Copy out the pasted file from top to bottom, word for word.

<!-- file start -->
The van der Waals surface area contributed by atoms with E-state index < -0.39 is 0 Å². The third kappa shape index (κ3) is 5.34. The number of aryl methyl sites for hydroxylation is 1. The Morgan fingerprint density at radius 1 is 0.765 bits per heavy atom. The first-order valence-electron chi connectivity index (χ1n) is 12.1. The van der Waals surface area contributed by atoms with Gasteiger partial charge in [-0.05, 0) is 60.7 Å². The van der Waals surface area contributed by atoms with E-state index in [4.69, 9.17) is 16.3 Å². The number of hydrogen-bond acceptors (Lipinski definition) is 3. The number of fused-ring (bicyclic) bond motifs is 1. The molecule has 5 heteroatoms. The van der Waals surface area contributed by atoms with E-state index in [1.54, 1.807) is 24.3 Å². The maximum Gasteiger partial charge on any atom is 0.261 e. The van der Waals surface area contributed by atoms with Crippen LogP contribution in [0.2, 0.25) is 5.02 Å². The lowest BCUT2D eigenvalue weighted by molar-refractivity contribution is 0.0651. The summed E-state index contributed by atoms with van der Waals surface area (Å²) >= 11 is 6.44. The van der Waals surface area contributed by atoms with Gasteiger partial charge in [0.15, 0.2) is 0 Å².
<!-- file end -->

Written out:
The van der Waals surface area contributed by atoms with E-state index < -0.39 is 0 Å². The third kappa shape index (κ3) is 5.34. The number of aryl methyl sites for hydroxylation is 1. The Morgan fingerprint density at radius 1 is 0.765 bits per heavy atom. The first-order valence-electron chi connectivity index (χ1n) is 12.1. The van der Waals surface area contributed by atoms with Gasteiger partial charge in [-0.05, 0) is 60.7 Å². The van der Waals surface area contributed by atoms with E-state index in [4.69, 9.17) is 16.3 Å². The number of hydrogen-bond acceptors (Lipinski definition) is 3. The number of fused-ring (bicyclic) bond motifs is 1. The molecule has 5 heteroatoms. The van der Waals surface area contributed by atoms with E-state index in [1.54, 1.807) is 24.3 Å². The maximum Gasteiger partial charge on any atom is 0.261 e. The van der Waals surface area contributed by atoms with Crippen LogP contribution in [0.2, 0.25) is 5.02 Å². The lowest BCUT2D eigenvalue weighted by molar-refractivity contribution is 0.0651. The summed E-state index contributed by atoms with van der Waals surface area (Å²) >= 11 is 6.44. The van der Waals surface area contributed by atoms with Gasteiger partial charge in [0.15, 0.2) is 0 Å².